(Reuters) - U.S. President Donald Trump signed into law on Friday a bill that lets U.S. justice officials pursue criminal penalties against those involved in doping conspiracies at international events involving American athletes, sponsors or broadcasters.
The Rodchenkov Act, named after the whistleblower Grigory Rodchenkov who helped expose Russia's state-sponsored doping, empowers prosecutors to seek fines of up to $1 million and jail terms of up to 10 years, as well restitution to victims.
"(The law gives) the Department of Justice a powerful and unique set of tools to eradicate doping fraud and related criminal activities from international competitions," said Rodchenkov's lawyer Jim Walden, according to Inside the Games.
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It was now up to the justice department to develop a robust program, cooperating with the U.S. Anti-Doping Agency and international law enforcement, to bring the guilty to justice and create zero tolerance for doping in sports, he added.
"Dopings should be on clear notice: This is a new sheriff in town, so cheat at your own peril."
The bill, passed unopposed by the U.S. Senate last month, was opposed by the International Olympic Committee, who have questioned why American professional and college athletes are exempt.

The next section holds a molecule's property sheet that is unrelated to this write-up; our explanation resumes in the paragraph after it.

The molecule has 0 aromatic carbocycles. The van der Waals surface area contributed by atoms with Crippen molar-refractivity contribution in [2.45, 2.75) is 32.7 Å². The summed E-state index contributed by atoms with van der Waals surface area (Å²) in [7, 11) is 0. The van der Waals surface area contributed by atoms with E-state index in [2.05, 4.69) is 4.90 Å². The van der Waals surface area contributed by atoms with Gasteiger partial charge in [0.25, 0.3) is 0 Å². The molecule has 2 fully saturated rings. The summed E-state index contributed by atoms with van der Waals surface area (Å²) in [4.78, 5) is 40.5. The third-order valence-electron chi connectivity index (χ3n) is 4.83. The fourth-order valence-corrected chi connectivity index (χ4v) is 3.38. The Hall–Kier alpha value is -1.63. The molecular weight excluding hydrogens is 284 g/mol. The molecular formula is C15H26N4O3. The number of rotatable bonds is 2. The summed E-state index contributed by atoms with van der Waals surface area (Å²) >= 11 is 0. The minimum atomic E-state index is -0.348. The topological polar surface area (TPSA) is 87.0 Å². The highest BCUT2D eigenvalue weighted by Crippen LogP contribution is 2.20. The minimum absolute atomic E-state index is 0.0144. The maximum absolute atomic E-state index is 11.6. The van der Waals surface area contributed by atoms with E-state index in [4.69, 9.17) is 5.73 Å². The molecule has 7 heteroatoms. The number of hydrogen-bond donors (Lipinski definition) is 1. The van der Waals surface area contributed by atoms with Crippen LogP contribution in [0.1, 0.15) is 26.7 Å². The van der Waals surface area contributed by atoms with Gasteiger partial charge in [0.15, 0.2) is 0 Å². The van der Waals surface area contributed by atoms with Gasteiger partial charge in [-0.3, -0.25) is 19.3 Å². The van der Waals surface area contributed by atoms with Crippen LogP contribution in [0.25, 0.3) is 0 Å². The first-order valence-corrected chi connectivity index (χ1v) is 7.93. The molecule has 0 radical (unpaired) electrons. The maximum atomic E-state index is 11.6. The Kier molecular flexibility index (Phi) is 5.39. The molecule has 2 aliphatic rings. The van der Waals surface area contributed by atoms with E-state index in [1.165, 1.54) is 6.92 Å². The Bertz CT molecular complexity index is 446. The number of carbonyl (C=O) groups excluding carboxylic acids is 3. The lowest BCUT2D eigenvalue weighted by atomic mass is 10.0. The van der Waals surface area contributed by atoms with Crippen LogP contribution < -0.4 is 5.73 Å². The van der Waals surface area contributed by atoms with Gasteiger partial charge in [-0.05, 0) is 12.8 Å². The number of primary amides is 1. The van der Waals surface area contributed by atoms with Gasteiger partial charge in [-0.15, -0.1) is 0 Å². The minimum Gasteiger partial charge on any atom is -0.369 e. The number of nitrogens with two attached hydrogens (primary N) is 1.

The United States Anti-Doping Agency (USADA) said there was no need to include U.S. professional and college sports in the legislation as existing law allows their prosecution.
The World Anti-Doping Agency has also expressed concerns over the bill, saying it will destabilize the global anti-doping effort by extending U.S. jurisdiction beyond its own borders.
"No nation has ever before asserted criminal jurisdiction over doping offences that occurred outside its national borders - and for good reason," the agency said last month when the bill passed the Senate.
"WADA remains concerned that by unilaterally exerting U.S. criminal jurisdiction over all global doping activity, the Act will likely undermine clean sport by jeopardizing critical partnerships and cooperation between nations."
(Reporting by Rory Carroll in Los Angeles; Editing by Clarence Fernandez)